Jerry Glanville taught us that NFL stands for “Not For Long,” and everyone who signs up for the lifestyle knows it.
If you’re a coach, you’re going to get fired. If you’re lucky you’ll get another gig in another city, and you’ll move your family there and hope the stay is long enough to grow some roots. But it probably won’t be.
Given the transient nature of the profession, it is understandable that a coach would insulate himself and zero in only on the Sunday in front of him until he is told that there will be no more Sundays with his current team.
Through the first 13 games, the Eagles’ defensive line had accounted for 20 sacks, or about 1.5 per contest.
Against the Bengals, Tommy Brasher’s groupsacked Andy Dalton six times and kept him uncomfortable all game long (13-for-27 for 127 yards). So what was different about the performance of the defensive line this time around? Here’s a look at all six sacks, using the All-22 shots.
From Dominique Rodgers-Cromartie’s future to Nick Foles’ interception, here are five leftovers from the Eagles’ locker room after their 34-13 loss to the Bengals.
Some of the Eagles defensive players were hesitant to admit it in the locker room after the game.
But at some point, you just can’t argue with the numbers.
Through six games with Todd Bowles as defensive coordinator and Jim Washburn as defensive line coach, the Eagles were allowing quarterbacks to complete 76.3 percent of their passes – a historically bad number.
But in the last two games, since Andy Reid fired Washburn and added Tommy Brasher, the Eagles’ defense appears to be much-improved, limiting Josh Freeman and Andy Dalton to just 44.3 percent completions. Against the Bengals, they did not allow a single completion of more than 19 yards.
Temple has contacted Eagles defensive coordinator Todd Bowles about its vacant head-coaching position, according to reports.
From draft positioning to poor safety play, here are 10 things to know about how the Eagles’ defense matches up with the Bucs’ offense.
Amid reports that Jim Washburn had become a disruptive, divisive presence on the Eagles’ coaching staff, Todd Bowles said today he never had an issue with the defensive line coach.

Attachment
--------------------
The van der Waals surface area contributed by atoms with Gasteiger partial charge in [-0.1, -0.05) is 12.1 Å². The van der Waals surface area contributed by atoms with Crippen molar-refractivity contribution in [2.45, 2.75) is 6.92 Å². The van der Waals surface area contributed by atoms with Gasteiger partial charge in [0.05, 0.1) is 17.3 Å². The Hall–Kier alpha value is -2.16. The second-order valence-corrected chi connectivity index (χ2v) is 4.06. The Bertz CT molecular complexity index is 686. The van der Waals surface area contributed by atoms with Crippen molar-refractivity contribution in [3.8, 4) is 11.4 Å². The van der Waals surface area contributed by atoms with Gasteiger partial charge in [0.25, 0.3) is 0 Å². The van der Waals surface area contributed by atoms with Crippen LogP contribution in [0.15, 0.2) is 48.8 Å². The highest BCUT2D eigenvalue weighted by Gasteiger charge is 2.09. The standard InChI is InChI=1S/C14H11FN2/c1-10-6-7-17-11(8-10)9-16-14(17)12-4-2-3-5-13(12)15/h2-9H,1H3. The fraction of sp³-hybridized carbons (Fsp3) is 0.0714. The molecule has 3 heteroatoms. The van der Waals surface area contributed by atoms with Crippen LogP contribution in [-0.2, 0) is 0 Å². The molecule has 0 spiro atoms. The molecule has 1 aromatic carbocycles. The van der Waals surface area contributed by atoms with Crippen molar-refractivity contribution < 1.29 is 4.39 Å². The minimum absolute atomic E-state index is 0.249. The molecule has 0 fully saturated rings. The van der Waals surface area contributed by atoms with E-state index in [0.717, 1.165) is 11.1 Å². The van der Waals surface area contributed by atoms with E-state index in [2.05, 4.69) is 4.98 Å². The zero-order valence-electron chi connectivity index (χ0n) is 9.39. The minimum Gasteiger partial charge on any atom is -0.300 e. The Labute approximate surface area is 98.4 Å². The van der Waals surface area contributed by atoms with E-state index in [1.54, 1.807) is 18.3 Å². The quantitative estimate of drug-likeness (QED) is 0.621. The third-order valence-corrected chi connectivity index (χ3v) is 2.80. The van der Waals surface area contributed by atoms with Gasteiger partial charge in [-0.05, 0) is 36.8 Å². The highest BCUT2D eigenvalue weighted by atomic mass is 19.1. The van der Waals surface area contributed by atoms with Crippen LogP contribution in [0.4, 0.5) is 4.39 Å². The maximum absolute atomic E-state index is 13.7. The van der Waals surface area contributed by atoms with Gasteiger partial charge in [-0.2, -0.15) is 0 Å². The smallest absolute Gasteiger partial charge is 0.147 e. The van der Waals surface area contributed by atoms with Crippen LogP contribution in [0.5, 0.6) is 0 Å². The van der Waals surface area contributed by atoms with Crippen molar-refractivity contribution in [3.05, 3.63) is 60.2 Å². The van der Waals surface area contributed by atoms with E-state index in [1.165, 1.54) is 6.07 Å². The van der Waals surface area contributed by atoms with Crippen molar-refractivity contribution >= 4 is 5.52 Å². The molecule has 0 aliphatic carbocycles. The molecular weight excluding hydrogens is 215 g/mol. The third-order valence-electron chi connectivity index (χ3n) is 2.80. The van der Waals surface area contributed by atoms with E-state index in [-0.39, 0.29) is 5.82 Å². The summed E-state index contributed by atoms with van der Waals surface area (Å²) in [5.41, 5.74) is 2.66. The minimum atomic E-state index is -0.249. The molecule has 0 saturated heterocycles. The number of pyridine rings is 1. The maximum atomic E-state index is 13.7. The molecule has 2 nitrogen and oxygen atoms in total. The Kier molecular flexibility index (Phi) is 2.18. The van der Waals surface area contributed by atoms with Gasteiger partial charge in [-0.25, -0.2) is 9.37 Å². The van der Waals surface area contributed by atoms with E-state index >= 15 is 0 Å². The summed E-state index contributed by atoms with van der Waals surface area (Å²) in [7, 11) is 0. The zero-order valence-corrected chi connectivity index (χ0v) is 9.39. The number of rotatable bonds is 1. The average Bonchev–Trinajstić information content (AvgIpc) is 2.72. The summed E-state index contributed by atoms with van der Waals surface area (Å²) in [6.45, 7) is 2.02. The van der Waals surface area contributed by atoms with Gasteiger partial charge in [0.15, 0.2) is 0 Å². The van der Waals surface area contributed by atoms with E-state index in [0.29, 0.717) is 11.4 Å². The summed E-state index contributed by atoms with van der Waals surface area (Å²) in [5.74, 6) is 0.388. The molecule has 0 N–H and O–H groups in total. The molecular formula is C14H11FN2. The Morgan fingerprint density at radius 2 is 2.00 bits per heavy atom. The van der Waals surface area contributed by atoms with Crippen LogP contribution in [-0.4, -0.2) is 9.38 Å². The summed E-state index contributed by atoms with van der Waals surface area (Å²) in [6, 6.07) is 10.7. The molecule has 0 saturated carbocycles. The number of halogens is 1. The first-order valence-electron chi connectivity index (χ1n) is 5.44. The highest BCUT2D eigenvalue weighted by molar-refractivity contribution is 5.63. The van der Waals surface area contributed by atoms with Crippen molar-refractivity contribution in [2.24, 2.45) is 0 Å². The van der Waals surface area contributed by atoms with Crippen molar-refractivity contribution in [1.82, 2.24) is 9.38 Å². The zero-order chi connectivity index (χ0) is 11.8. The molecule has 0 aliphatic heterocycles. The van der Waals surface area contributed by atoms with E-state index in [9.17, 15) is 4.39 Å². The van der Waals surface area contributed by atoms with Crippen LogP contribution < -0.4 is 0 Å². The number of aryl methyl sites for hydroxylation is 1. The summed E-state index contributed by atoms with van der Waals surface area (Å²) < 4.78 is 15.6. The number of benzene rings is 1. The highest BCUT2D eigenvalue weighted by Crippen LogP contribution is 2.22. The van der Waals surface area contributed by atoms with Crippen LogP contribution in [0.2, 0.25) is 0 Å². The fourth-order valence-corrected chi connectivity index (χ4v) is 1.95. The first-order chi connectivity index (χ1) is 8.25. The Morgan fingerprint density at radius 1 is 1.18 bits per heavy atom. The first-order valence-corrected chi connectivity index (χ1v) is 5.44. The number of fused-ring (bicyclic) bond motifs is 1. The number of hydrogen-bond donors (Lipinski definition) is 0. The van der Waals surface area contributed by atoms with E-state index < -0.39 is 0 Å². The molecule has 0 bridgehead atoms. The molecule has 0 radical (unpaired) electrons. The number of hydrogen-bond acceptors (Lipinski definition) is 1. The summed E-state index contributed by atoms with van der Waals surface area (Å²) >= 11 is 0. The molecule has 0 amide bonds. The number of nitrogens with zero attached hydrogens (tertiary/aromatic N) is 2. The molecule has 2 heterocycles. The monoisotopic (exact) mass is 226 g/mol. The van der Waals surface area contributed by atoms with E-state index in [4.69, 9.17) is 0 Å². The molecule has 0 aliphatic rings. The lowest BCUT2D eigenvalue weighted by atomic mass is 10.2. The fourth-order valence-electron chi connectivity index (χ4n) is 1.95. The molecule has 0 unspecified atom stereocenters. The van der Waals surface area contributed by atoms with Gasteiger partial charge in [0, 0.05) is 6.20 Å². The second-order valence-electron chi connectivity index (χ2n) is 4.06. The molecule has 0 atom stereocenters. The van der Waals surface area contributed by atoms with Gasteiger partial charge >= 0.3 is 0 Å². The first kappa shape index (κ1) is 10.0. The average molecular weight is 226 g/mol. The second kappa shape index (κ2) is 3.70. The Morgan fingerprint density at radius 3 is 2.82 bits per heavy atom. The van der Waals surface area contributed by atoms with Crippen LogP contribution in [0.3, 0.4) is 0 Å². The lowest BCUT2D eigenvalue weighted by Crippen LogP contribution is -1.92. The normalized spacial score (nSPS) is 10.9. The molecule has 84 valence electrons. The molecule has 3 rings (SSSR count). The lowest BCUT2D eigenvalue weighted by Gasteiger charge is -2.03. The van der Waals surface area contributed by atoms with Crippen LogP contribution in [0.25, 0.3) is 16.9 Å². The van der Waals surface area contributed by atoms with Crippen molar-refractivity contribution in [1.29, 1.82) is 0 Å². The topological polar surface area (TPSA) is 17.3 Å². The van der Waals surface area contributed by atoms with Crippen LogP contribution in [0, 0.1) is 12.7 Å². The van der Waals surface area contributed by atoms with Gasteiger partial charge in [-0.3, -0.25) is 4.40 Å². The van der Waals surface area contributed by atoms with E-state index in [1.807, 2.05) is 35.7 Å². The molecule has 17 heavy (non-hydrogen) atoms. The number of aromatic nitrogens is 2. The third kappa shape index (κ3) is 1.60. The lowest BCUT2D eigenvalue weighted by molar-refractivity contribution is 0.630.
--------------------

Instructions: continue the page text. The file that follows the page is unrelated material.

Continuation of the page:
“Me and Wash had a good relationship,” Bowles said. “Wash is a good man, and he’s a good coach. He was never a problem for me.”
Did Bowles have any input into Andy Reid’s decision to let Washburn go?
Andy Reid didn’t want to go into full detail, but he made it pretty clear Monday afternoon that Jim Washburn’s firing had to do with more than just the defensive line’s inability to get to the quarterback.
“I’m not going to sit here and go into great detail on the whys that I’m doing it, other than I think it’s the best thing for the Philadelphia Eagles football team that I made that move,” Reid said. “This was a move that I made. Nobody else made this move. And that’s important for you to understand. This isn’t a move to save my job. That’s not what that is. This is a move that I think needed to be done now so I did it now.”
A sad and maybe symbolic scene unfolded in the Eagles locker room just before reporters were ushered out late Sunday night. A pained Kurt Coleman, who needed assistance getting his shirt off moments before, walked up to Nate Allen and asked if he would be able to put his deodorant on for him, as he was unable to lift his arms and do it himself. Allen sustained a shoulder injury in the game and was also limited. But using his good arm, he dutifully performed the task for his fellow safety.
Officially, Coleman was listed with a chest contusion. But he was hurting bad, and it wasn’t all physical.
“It’s a little bit of everything right now,” said Coleman, his voice unable to get above a whisper.
“This sucks. It just sucks. I can’t piece one thing — it just sucks right now…We knew what we were doing, we knew what they were doing. It’s inexcusable really. We’re trying as hard as we can but that’s not enough, we have to be able to execute all the time.”
When answering a barrage of questions about what exactly is going on with the Eagles’ defense right now, Todd Bowles made it clear that his players are failing to properly execute the simplest of assignments.
“The first one was high school cover-3,” Bowles said after the team’s 30-22 loss to the Panthers. “The ball was thrown down the middle of the field. We gave up a touchdown. Inexcusable. The second one was inexcusable too.”